In Gaza, despite Hamas’ pacification, a shift to nonviolent protests, and UN warnings of collapse, Israel shows little intention of lifting the blockade. By Tareq Baconi Ceasefire discussions between Israel and Hamas appear to be progressing, following an increase in hostilities in the Gaza Strip in recent weeks. Hamas and Islamic Jihad have agreed to adopt “new tactics” and curb potential militarization in the Great Return March protests, in exchange for an easing of the blockade. However, the coming days and weeks are likely to remain fragile. [tmwinpost] These ongoing developments in the Gaza Strip are testing the limits of the…

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  • Humanitarian aid to Palestinians ‘at an all-time low,’ UN warns

    The funding crisis is particularly devastating in the Gaza Strip, where humanitarian officials say basic services such as education, health, and food security have been reduced to a minimum. By Fidaa Shurrab Funding for humanitarian activities in the occupied Palestinian territories is “at an all-time low,” according to a UN agency responsible for humanitarian affairs in the West Bank and Gaza. [tmwinpost] According to a report published this month by the Office for the Coordination of Humanitarian Affairs (OCHA), as of a few weeks ago only $159 million of a requested $539.7 million had been secured for the 2018 Humanitarian Response…

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  • What it takes to organize a film screening in Gaza

    Getting an entry permit from the Israeli army, securing permission to screen the film from Hamas, and how to prepare for inevitable power cuts are only some of the hurdles. Imagine what it takes to coordinate humanitarian aid. By Jen Marlowe We had been talking about organizing the Gaza premiere of Naila and the Uprising for months, but it wasn’t until mid-summer that my colleague in Gaza, Fadi Abu Shammalah, and I began the preparations in earnest. [tmwinpost] Fadi and I discussed the merits of the two potential venues that could accommodate a film screening of the scale we were anticipating. The first…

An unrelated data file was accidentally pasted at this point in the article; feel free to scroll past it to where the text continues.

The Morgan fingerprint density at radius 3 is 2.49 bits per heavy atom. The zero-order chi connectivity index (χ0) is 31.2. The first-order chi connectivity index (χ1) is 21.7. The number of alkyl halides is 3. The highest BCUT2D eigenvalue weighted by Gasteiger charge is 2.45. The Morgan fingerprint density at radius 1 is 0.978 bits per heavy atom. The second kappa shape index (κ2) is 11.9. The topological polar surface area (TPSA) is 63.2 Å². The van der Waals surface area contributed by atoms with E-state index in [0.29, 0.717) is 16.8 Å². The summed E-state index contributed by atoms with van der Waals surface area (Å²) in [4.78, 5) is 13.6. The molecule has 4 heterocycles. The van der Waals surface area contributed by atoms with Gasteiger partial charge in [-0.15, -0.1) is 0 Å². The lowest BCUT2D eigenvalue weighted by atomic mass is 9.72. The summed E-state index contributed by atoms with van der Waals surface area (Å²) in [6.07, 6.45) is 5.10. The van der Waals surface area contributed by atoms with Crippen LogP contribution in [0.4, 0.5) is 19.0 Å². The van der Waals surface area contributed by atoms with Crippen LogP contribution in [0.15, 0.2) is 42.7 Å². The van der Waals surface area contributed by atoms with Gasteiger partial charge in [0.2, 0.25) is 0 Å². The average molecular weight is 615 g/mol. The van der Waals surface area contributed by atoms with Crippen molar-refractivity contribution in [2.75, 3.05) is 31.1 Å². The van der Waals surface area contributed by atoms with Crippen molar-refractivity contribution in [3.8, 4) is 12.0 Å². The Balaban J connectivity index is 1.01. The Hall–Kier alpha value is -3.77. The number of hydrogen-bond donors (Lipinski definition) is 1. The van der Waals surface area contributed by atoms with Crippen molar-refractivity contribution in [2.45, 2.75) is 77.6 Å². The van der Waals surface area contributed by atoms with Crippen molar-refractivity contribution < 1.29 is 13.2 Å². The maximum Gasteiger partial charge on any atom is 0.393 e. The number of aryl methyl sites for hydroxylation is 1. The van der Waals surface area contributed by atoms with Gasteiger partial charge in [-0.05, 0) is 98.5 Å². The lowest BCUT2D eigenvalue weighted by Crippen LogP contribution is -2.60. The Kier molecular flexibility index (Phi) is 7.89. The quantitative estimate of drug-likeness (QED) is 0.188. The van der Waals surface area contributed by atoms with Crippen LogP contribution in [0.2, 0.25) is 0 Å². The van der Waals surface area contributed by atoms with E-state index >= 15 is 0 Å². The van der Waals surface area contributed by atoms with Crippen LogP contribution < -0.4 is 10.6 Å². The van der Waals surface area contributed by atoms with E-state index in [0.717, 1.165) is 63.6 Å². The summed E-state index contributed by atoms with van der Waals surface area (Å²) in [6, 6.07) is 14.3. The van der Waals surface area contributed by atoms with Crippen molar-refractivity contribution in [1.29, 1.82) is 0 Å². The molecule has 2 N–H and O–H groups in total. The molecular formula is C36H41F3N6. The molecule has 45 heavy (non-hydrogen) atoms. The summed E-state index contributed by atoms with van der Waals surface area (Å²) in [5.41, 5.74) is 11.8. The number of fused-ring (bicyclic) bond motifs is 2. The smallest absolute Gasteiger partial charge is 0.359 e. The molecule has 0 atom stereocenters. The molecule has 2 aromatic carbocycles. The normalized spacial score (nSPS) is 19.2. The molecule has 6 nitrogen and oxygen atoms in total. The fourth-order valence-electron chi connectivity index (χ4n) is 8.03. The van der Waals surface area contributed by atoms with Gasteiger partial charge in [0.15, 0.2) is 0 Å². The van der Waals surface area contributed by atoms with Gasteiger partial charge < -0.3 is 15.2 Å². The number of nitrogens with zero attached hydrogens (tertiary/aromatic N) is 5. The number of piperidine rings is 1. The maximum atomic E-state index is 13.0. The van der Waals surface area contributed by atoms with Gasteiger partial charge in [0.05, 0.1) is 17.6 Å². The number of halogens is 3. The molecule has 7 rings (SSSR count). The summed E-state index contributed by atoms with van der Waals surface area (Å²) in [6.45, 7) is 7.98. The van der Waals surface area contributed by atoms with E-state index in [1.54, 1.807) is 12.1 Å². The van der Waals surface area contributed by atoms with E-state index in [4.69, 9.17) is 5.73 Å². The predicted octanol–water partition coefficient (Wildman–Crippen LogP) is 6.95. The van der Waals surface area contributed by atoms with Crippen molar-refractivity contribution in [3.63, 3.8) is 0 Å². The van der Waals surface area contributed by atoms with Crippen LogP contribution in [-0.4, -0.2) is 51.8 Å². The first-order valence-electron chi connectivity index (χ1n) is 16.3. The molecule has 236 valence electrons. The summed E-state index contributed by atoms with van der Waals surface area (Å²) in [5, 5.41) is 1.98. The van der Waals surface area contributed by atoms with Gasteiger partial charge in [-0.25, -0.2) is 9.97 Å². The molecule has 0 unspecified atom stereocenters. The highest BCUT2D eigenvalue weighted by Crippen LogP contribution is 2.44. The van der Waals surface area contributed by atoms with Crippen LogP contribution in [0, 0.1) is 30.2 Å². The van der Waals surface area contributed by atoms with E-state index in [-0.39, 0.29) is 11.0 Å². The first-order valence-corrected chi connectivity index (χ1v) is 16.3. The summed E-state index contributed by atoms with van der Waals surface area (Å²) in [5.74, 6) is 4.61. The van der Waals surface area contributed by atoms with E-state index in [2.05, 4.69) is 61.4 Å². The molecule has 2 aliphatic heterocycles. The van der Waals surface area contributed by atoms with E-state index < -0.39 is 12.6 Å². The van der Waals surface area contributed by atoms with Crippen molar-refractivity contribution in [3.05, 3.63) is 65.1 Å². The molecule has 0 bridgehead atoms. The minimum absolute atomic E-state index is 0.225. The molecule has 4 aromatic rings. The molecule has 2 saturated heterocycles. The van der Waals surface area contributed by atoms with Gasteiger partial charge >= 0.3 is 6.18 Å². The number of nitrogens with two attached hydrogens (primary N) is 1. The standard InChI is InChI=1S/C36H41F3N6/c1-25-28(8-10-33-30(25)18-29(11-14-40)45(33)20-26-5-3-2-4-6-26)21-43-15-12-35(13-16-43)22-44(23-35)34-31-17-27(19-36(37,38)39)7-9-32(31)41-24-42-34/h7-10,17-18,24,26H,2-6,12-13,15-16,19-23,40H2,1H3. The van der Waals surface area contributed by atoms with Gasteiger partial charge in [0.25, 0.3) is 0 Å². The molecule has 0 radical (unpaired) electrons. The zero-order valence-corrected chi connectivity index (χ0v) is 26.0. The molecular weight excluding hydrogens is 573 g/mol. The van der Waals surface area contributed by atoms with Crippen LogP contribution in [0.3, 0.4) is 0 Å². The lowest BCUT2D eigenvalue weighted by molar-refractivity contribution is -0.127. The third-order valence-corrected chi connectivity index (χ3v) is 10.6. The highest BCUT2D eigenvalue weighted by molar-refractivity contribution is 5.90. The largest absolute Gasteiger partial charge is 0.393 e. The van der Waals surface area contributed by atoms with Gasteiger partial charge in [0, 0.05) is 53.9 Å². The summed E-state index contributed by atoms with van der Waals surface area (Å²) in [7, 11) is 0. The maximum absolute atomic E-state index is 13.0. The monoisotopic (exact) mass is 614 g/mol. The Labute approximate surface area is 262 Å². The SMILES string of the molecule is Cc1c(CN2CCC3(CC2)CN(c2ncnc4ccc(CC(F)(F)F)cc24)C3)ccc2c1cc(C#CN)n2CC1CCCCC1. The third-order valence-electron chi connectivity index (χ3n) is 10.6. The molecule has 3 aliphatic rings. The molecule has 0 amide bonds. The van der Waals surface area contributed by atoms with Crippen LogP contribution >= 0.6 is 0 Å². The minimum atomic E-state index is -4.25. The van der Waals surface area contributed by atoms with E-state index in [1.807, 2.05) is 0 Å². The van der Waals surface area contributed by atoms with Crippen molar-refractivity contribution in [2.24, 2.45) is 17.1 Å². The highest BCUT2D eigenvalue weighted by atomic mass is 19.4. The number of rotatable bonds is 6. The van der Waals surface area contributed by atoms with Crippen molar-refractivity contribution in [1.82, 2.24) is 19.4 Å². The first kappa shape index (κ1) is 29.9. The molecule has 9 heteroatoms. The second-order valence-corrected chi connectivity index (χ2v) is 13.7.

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  • WATCH: Israelis and Palestinians meet face to face at Gaza fence

    Left-wing Israelis and Palestinian protestors on opposite sides of the Israel-Gaza fence get a rare chance to speak to one another face to face. For a few short minutes last week, a group of Israeli activists managed to have a face-to-face conversation with Palestinian activists in Gaza, albeit through a militarized fence. [tmwinpost] On Wednesday of last week, for the first time since the Great Return March began in March, a small group of Israeli activists approached the fence to speak with Palestinian demonstrators, standing just meters from them on the other side. The Palestinians who approached the fence had been taking…

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  • PHOTOS: Activists protest on Israeli side of Gaza fence in solidarity with Great Return March

    'We will continue to come here until Gaza is free.' By Oren Ziv Dozens of Israeli and international activists protested on the Israeli side of the Gaza fence on Friday, in solidarity with the Great Return March protests in Gaza. The activists, some members of organizations like Jews for Return and Coalition of Women for Peace, waved big Palestinian flags, chanted slogans, and carried posters supporting Palestinians’ right of return. They also held photos of Palestinians who were killed by Israeli forces during the Great Return March protests. From the Israeli side of the fence, activists could see the smoke from burning…